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AAU Board Statement Criticizes House Science Committee NSF Inquiry

The leadership of the Association of American Universities (AAU), which represents 60 leading public and private U.S. research universities, today said that a House Committee on Science, Space, and Technology inquiry targeting some 60 specific National Science Foundation (NSF) research grants “is having a destructive effect on NSF and on the merit review process.”

“Congress has a duty to conduct constructive oversight of federal agency activities, and federal agencies such as NSF need to be transparent about their processes for reviewing and selecting grants,” the AAU Board of Directors said in a statement issued on behalf of the association. “Our concern is that the Committee’s current inquiry into the value of selected NSF grants, based primarily on their titles, is far from constructive. In fact, it is having a destructive effect on NSF and on the merit review process that is designed to fund the best research and to remove those decisions from the political process.”

The Science Committee has sent three letters to NSF designating the targeted research grants by title and asking for information not only on the research being conducted but also on specifics of the merit review process for the grants, including the names and comments of scientific reviewers. The Committee has not explained how it selected the research grants.

The AAU Board statement asserts that “the Committee’s demand for the names and comments of scientific reviewers is highly inappropriate. It violates the confidentiality guaranteed in the merit review process, thereby discouraging top scientific experts from participating in the important process of reviewing grants within their specific areas of expertise.”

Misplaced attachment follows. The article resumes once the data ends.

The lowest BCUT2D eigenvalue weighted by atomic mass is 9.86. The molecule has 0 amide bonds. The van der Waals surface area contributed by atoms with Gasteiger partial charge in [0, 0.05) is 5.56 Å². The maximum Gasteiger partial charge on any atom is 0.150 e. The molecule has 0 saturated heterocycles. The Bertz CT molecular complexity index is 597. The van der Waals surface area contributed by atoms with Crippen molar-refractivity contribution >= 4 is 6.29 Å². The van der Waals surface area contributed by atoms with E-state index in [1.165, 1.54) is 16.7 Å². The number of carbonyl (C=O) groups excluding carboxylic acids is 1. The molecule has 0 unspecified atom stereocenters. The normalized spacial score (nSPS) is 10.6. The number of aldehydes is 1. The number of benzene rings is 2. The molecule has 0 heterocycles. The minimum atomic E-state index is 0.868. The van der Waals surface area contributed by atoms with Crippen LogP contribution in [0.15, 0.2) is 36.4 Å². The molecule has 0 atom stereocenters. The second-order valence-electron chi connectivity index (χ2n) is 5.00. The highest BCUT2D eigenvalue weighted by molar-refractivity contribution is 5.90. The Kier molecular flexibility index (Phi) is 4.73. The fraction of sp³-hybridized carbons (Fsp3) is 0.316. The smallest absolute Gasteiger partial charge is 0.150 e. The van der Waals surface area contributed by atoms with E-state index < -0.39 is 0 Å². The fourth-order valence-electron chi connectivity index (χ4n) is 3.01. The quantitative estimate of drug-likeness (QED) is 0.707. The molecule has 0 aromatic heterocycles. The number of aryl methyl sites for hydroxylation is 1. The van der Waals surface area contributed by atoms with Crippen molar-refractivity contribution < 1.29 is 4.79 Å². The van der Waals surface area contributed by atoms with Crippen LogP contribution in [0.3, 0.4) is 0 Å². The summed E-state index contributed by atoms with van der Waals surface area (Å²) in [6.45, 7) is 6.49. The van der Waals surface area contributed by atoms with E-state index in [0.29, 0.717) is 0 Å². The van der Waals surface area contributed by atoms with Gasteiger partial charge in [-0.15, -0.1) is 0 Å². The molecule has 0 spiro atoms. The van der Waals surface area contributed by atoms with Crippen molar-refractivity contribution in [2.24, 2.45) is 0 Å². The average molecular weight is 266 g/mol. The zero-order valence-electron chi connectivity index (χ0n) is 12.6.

The statement continues, “Our broader concern is this: that NSF will be pressured to fund only ‘safe’ research that does not attract political attention; and that NSF peer reviewers will therefore reject potentially important but odd-sounding research proposals. Scientists and engineers, particularly young ones, should not be discouraged from pursuing unconventional, often groundbreaking scientific research – the kind that sometimes ends up winning Nobel Prizes and transforming science and society.”

The statement concludes, “If the Committee wishes to override the merit review process or if it wants NSF to stop funding research related to certain issues, its members owe it to the American public to say clearly what they are doing: substituting their judgment for the expertise of scientists on the vital question of what research the United States should support. The long history of success at NSF in making U.S. science the best in the world would be undermined by such a change.”